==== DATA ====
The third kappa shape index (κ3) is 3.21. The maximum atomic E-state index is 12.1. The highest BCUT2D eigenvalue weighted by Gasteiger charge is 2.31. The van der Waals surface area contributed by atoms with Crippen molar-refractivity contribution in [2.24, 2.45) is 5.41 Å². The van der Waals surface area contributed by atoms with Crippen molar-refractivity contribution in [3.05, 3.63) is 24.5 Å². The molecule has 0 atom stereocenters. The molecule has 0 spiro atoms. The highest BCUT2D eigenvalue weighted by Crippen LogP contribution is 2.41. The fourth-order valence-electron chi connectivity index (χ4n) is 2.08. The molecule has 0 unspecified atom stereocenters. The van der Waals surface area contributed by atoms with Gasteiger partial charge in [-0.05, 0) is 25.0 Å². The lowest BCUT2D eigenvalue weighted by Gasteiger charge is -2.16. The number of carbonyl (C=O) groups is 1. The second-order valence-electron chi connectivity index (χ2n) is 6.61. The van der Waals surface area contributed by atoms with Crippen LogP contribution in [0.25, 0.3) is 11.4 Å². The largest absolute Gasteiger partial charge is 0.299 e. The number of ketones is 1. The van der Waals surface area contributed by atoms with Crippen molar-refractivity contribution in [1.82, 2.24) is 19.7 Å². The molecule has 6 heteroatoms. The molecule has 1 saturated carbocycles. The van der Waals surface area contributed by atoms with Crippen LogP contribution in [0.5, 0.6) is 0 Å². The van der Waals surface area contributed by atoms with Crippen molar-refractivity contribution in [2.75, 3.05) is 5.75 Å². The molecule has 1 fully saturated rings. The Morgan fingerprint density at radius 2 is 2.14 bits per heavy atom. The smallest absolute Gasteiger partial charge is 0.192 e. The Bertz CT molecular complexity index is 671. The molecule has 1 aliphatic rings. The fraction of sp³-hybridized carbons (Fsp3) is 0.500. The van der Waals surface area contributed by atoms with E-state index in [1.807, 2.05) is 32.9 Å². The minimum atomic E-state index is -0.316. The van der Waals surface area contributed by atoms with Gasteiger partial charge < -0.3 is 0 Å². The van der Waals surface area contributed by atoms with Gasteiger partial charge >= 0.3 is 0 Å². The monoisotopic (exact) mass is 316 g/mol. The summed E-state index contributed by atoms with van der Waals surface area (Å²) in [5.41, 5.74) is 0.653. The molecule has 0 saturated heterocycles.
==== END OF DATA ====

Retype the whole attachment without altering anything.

The third kappa shape index (κ3) is 3.21. The maximum atomic E-state index is 12.1. The highest BCUT2D eigenvalue weighted by Gasteiger charge is 2.31. The van der Waals surface area contributed by atoms with Crippen molar-refractivity contribution in [2.24, 2.45) is 5.41 Å². The van der Waals surface area contributed by atoms with Crippen molar-refractivity contribution in [3.05, 3.63) is 24.5 Å². The molecule has 0 atom stereocenters. The molecule has 0 spiro atoms. The highest BCUT2D eigenvalue weighted by Crippen LogP contribution is 2.41. The fourth-order valence-electron chi connectivity index (χ4n) is 2.08. The molecule has 0 unspecified atom stereocenters. The van der Waals surface area contributed by atoms with Gasteiger partial charge in [-0.05, 0) is 25.0 Å². The lowest BCUT2D eigenvalue weighted by Gasteiger charge is -2.16. The number of carbonyl (C=O) groups is 1. The second-order valence-electron chi connectivity index (χ2n) is 6.61. The van der Waals surface area contributed by atoms with Crippen LogP contribution in [0.25, 0.3) is 11.4 Å². The largest absolute Gasteiger partial charge is 0.299 e. The number of ketones is 1. The van der Waals surface area contributed by atoms with Crippen molar-refractivity contribution in [1.82, 2.24) is 19.7 Å². The molecule has 6 heteroatoms. The molecule has 1 saturated carbocycles. The van der Waals surface area contributed by atoms with Crippen LogP contribution in [0.5, 0.6) is 0 Å². The van der Waals surface area contributed by atoms with Crippen molar-refractivity contribution in [2.75, 3.05) is 5.75 Å². The molecule has 1 fully saturated rings. The Morgan fingerprint density at radius 2 is 2.14 bits per heavy atom. The smallest absolute Gasteiger partial charge is 0.192 e. The Bertz CT molecular complexity index is 671. The molecule has 1 aliphatic rings. The fraction of sp³-hybridized carbons (Fsp3) is 0.500. The van der Waals surface area contributed by atoms with E-state index in [1.807, 2.05) is 32.9 Å². The minimum atomic E-state index is -0.316. The van der Waals surface area contributed by atoms with Gasteiger partial charge < -0.3 is 0 Å². The van der Waals surface area contributed by atoms with Gasteiger partial charge >= 0.3 is 0 Å². The monoisotopic (exact) mass is 316 g/mol. The summed E-state index contributed by atoms with van der Waals surface area (Å²) in [5.41, 5.74) is 0.653. The molecule has 0 saturated heterocycles.